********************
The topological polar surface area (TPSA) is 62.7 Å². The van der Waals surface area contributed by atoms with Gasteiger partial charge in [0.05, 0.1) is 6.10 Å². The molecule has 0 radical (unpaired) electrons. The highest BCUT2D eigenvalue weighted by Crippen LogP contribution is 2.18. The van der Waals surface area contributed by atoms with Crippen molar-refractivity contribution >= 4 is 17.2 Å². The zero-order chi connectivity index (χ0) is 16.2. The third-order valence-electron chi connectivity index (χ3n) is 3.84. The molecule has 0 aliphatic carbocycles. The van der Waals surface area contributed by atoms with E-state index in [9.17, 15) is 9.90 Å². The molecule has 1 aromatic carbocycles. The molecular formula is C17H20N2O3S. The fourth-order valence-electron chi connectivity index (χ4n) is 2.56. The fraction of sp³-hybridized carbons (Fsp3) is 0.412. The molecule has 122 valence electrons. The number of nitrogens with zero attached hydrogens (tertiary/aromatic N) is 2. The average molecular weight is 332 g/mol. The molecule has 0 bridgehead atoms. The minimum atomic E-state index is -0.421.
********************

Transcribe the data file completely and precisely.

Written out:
The topological polar surface area (TPSA) is 62.7 Å². The van der Waals surface area contributed by atoms with Gasteiger partial charge in [0.05, 0.1) is 6.10 Å². The molecule has 0 radical (unpaired) electrons. The highest BCUT2D eigenvalue weighted by Crippen LogP contribution is 2.18. The van der Waals surface area contributed by atoms with Crippen molar-refractivity contribution >= 4 is 17.2 Å². The zero-order chi connectivity index (χ0) is 16.2. The third-order valence-electron chi connectivity index (χ3n) is 3.84. The molecule has 0 aliphatic carbocycles. The van der Waals surface area contributed by atoms with E-state index in [9.17, 15) is 9.90 Å². The molecule has 1 aromatic carbocycles. The molecular formula is C17H20N2O3S. The fourth-order valence-electron chi connectivity index (χ4n) is 2.56. The fraction of sp³-hybridized carbons (Fsp3) is 0.412. The molecule has 122 valence electrons. The number of nitrogens with zero attached hydrogens (tertiary/aromatic N) is 2. The average molecular weight is 332 g/mol. The molecule has 0 bridgehead atoms. The minimum atomic E-state index is -0.421.